I shuffled off, did the necessary and then headed for the parlour instead of my bedroom. Billy was sitting in the client chair, reading one of Holmes’ less respectable newspapers, but he jumped to his feet as soon as I walked into the room. “Morning, sir! Mr Holmes told me to wait here in case you needed anything. Do you need anything?”
“Tea, please,” I more or less croaked out, before dropping onto the divan. The room had that empty feeling which always existed when Holmes was not in residence. There was a warm knitted blanket draped over the back of the divan and, although there was a good fire going, I tugged at the blanket until it was covering me.
Very soon, Billy delivered the requested tea as well as some toast, no doubt added by Mrs Hudson. I drank and ate and actually felt somewhat improved by the nourishment. Then, even before the tray had been collected, I fell asleep once again.
The whispers were hot and damp against my ear and they pulled me up from my sleep. “Holmes,” I mumbled. Then, surprising myself as much as Holmes, I pulled him down for a kiss. Only then did I even think to glance at the door. Thankfully, it was closed, so I kissed him again. “I missed you,” I said.
“A case is quite tedious without having my Boswell at my side,” Holmes replied. “How are you feeling?”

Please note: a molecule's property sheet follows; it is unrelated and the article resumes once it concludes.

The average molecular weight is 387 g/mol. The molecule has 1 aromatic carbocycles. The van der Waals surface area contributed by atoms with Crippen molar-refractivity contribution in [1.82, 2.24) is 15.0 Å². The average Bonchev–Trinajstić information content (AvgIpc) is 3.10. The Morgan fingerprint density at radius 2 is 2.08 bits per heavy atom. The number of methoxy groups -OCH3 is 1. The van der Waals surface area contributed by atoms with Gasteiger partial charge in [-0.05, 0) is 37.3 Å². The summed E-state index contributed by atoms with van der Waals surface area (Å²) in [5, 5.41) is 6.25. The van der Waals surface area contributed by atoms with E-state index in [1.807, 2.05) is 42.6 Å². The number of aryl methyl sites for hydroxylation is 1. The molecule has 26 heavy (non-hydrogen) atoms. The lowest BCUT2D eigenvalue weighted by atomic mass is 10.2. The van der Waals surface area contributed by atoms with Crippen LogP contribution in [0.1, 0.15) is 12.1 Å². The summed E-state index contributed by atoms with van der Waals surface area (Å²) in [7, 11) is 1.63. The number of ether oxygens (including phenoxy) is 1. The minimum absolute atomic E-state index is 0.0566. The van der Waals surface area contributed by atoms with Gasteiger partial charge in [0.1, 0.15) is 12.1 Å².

“Much improved.” As I said the words, I realised that it was the truth.
“Excellent,” Holmes said. Then he pulled the blanket up so that he could slip underneath it and pressed against me.
It was warm and familiar, for all that this was still so new to us. I nuzzled at his hair. “By tomorrow night, I shall be fit for any plans that you might have,” I teased him.
“Hmm,” he replied, not sounding as pleased as I had anticipated, which was rather disappointing. Then he added, “Mycroft will be delighted.”
Startled, I pulled away just a bit. “Mycroft? Why should your brother..?” Then I recalled the date. “Oh. Tomorrow night is his ball.”
Still snuggled together, we both glumly considered that prospect.
Holmes sighed. “Although I do very much look forward to seeing you in your new evening clothes,” he pointed out.
I chuckled. “You surprise me. Sherlock Holmes is not usually given to seeking out the bright side of things.”
He gave a helpless shrug. “Since I now know that you share my feelings, life seems much more bearable.”
“Even attending one of your brother’s damnable gatherings?”
Instead of replying, Holmes somehow managed to scoot even closer to me. He kissed me.
At some point, I went to bed. Instead of sitting in the chair, Holmes stretched out next to me on the bed, still clothed, save for his cravat, waistcoat and shoes. We neither kissed nor conversed. Instead, I drifted back to sleep wrapped in his arms and dreamt that we were dancing at the ball.
The room was bright and colourful, filled with sparkling images that were much like a performance of The Nutcracker we had once seen. At the time, we both thought it was somewhat overdone, like a cake layered with too much icing and too many pink sprinkles. But now, as Holmes held me close and we moved around the glittering room in perfect harmony, it was all an impossibly sweet dream. And even in my sleep I promised to remember it when I woke.